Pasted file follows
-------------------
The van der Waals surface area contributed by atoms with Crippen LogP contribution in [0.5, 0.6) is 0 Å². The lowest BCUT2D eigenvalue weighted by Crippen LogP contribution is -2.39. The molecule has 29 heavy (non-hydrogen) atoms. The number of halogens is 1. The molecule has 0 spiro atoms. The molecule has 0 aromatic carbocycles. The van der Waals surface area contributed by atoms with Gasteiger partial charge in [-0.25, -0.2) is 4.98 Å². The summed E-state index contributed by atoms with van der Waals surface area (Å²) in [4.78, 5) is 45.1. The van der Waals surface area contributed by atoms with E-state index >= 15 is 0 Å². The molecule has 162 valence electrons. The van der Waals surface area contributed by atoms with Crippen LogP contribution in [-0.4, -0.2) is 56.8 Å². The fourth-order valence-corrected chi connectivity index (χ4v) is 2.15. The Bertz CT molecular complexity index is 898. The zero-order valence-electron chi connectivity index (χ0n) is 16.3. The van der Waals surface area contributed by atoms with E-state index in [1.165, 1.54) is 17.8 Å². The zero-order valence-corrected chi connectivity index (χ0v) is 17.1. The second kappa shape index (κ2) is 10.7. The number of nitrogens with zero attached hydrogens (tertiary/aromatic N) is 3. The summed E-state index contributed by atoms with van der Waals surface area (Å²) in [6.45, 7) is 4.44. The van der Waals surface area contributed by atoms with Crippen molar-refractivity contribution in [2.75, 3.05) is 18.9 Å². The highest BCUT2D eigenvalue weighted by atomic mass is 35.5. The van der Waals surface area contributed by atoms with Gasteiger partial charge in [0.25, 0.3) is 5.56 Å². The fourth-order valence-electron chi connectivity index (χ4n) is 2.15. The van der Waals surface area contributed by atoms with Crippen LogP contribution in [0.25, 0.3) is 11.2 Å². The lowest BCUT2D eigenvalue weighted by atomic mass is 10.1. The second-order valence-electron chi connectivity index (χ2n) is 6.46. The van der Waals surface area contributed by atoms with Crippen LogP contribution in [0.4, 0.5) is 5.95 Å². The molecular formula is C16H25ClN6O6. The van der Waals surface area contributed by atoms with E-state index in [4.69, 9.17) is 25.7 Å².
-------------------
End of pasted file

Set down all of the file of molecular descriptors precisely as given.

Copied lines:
The van der Waals surface area contributed by atoms with Crippen LogP contribution in [0.5, 0.6) is 0 Å². The lowest BCUT2D eigenvalue weighted by Crippen LogP contribution is -2.39. The molecule has 29 heavy (non-hydrogen) atoms. The number of halogens is 1. The molecule has 0 spiro atoms. The molecule has 0 aromatic carbocycles. The van der Waals surface area contributed by atoms with Gasteiger partial charge in [-0.25, -0.2) is 4.98 Å². The summed E-state index contributed by atoms with van der Waals surface area (Å²) in [4.78, 5) is 45.1. The van der Waals surface area contributed by atoms with E-state index >= 15 is 0 Å². The molecule has 162 valence electrons. The van der Waals surface area contributed by atoms with Crippen LogP contribution in [-0.4, -0.2) is 56.8 Å². The fourth-order valence-corrected chi connectivity index (χ4v) is 2.15. The Bertz CT molecular complexity index is 898. The zero-order valence-electron chi connectivity index (χ0n) is 16.3. The van der Waals surface area contributed by atoms with E-state index in [1.165, 1.54) is 17.8 Å². The zero-order valence-corrected chi connectivity index (χ0v) is 17.1. The second kappa shape index (κ2) is 10.7. The number of nitrogens with zero attached hydrogens (tertiary/aromatic N) is 3. The summed E-state index contributed by atoms with van der Waals surface area (Å²) in [6.45, 7) is 4.44. The van der Waals surface area contributed by atoms with Crippen molar-refractivity contribution in [2.75, 3.05) is 18.9 Å². The highest BCUT2D eigenvalue weighted by atomic mass is 35.5. The van der Waals surface area contributed by atoms with Gasteiger partial charge in [0.25, 0.3) is 5.56 Å². The fourth-order valence-electron chi connectivity index (χ4n) is 2.15. The van der Waals surface area contributed by atoms with Crippen LogP contribution in [0.25, 0.3) is 11.2 Å². The lowest BCUT2D eigenvalue weighted by atomic mass is 10.1. The second-order valence-electron chi connectivity index (χ2n) is 6.46. The van der Waals surface area contributed by atoms with Crippen LogP contribution in [0.4, 0.5) is 5.95 Å². The molecular formula is C16H25ClN6O6. The van der Waals surface area contributed by atoms with E-state index in [4.69, 9.17) is 25.7 Å².